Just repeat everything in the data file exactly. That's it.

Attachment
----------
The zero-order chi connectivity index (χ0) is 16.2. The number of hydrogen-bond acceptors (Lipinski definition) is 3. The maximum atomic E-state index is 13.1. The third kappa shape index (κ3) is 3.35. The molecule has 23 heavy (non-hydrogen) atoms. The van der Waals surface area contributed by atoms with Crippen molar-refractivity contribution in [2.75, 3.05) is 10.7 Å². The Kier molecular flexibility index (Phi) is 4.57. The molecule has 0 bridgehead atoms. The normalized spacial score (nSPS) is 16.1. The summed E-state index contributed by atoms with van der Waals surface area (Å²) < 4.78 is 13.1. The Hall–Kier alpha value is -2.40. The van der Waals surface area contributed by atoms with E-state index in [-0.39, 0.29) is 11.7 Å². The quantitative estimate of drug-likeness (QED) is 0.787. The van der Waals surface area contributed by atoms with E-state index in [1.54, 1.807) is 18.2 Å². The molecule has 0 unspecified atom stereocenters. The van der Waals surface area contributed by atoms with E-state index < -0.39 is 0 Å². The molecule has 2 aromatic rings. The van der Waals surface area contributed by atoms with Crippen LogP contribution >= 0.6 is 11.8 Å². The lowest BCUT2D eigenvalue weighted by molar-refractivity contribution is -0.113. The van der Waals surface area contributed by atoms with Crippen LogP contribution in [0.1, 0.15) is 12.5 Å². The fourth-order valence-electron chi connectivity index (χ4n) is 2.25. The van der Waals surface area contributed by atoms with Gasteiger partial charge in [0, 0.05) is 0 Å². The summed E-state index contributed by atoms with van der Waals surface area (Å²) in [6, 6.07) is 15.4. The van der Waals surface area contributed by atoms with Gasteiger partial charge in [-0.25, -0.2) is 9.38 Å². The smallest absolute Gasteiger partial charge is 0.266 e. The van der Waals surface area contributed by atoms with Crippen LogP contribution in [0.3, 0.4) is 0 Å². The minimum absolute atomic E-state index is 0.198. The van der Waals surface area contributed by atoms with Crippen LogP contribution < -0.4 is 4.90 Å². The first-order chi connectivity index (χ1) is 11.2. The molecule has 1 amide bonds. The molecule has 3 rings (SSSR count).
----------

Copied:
The zero-order chi connectivity index (χ0) is 16.2. The number of hydrogen-bond acceptors (Lipinski definition) is 3. The maximum atomic E-state index is 13.1. The third kappa shape index (κ3) is 3.35. The molecule has 23 heavy (non-hydrogen) atoms. The van der Waals surface area contributed by atoms with Crippen molar-refractivity contribution in [2.75, 3.05) is 10.7 Å². The Kier molecular flexibility index (Phi) is 4.57. The molecule has 0 bridgehead atoms. The normalized spacial score (nSPS) is 16.1. The summed E-state index contributed by atoms with van der Waals surface area (Å²) < 4.78 is 13.1. The Hall–Kier alpha value is -2.40. The van der Waals surface area contributed by atoms with E-state index in [-0.39, 0.29) is 11.7 Å². The quantitative estimate of drug-likeness (QED) is 0.787. The van der Waals surface area contributed by atoms with E-state index in [1.54, 1.807) is 18.2 Å². The molecule has 0 unspecified atom stereocenters. The van der Waals surface area contributed by atoms with E-state index < -0.39 is 0 Å². The molecule has 2 aromatic rings. The van der Waals surface area contributed by atoms with Crippen LogP contribution >= 0.6 is 11.8 Å². The lowest BCUT2D eigenvalue weighted by molar-refractivity contribution is -0.113. The van der Waals surface area contributed by atoms with Crippen LogP contribution in [0.1, 0.15) is 12.5 Å². The fourth-order valence-electron chi connectivity index (χ4n) is 2.25. The van der Waals surface area contributed by atoms with Gasteiger partial charge in [0, 0.05) is 0 Å². The summed E-state index contributed by atoms with van der Waals surface area (Å²) in [6, 6.07) is 15.4. The van der Waals surface area contributed by atoms with Gasteiger partial charge in [-0.25, -0.2) is 9.38 Å². The smallest absolute Gasteiger partial charge is 0.266 e. The van der Waals surface area contributed by atoms with Crippen LogP contribution in [0.3, 0.4) is 0 Å². The minimum absolute atomic E-state index is 0.198. The van der Waals surface area contributed by atoms with Crippen LogP contribution < -0.4 is 4.90 Å². The first-order chi connectivity index (χ1) is 11.2. The molecule has 1 amide bonds. The molecule has 3 rings (SSSR count).